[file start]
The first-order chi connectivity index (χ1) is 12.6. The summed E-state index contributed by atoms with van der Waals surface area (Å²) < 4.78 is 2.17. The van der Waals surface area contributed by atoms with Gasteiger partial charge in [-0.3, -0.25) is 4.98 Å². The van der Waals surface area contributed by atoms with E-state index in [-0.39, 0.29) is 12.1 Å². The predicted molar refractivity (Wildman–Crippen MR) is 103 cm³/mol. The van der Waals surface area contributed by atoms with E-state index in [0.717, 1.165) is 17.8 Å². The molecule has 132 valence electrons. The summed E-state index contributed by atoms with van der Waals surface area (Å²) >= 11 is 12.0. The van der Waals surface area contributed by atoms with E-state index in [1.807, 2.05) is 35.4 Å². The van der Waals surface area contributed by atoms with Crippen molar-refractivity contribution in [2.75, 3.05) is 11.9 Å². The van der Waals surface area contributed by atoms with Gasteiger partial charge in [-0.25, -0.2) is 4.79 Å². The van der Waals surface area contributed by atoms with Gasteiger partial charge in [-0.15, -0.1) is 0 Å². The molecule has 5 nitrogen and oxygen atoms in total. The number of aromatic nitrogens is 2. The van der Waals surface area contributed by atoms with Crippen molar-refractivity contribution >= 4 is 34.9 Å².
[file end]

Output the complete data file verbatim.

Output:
The first-order chi connectivity index (χ1) is 12.6. The summed E-state index contributed by atoms with van der Waals surface area (Å²) < 4.78 is 2.17. The van der Waals surface area contributed by atoms with Gasteiger partial charge in [-0.3, -0.25) is 4.98 Å². The van der Waals surface area contributed by atoms with E-state index in [-0.39, 0.29) is 12.1 Å². The predicted molar refractivity (Wildman–Crippen MR) is 103 cm³/mol. The van der Waals surface area contributed by atoms with E-state index in [0.717, 1.165) is 17.8 Å². The molecule has 132 valence electrons. The summed E-state index contributed by atoms with van der Waals surface area (Å²) >= 11 is 12.0. The van der Waals surface area contributed by atoms with E-state index in [1.807, 2.05) is 35.4 Å². The van der Waals surface area contributed by atoms with Crippen molar-refractivity contribution in [2.75, 3.05) is 11.9 Å². The van der Waals surface area contributed by atoms with Gasteiger partial charge in [-0.25, -0.2) is 4.79 Å². The van der Waals surface area contributed by atoms with Gasteiger partial charge in [-0.15, -0.1) is 0 Å². The molecule has 5 nitrogen and oxygen atoms in total. The number of aromatic nitrogens is 2. The van der Waals surface area contributed by atoms with Crippen molar-refractivity contribution >= 4 is 34.9 Å².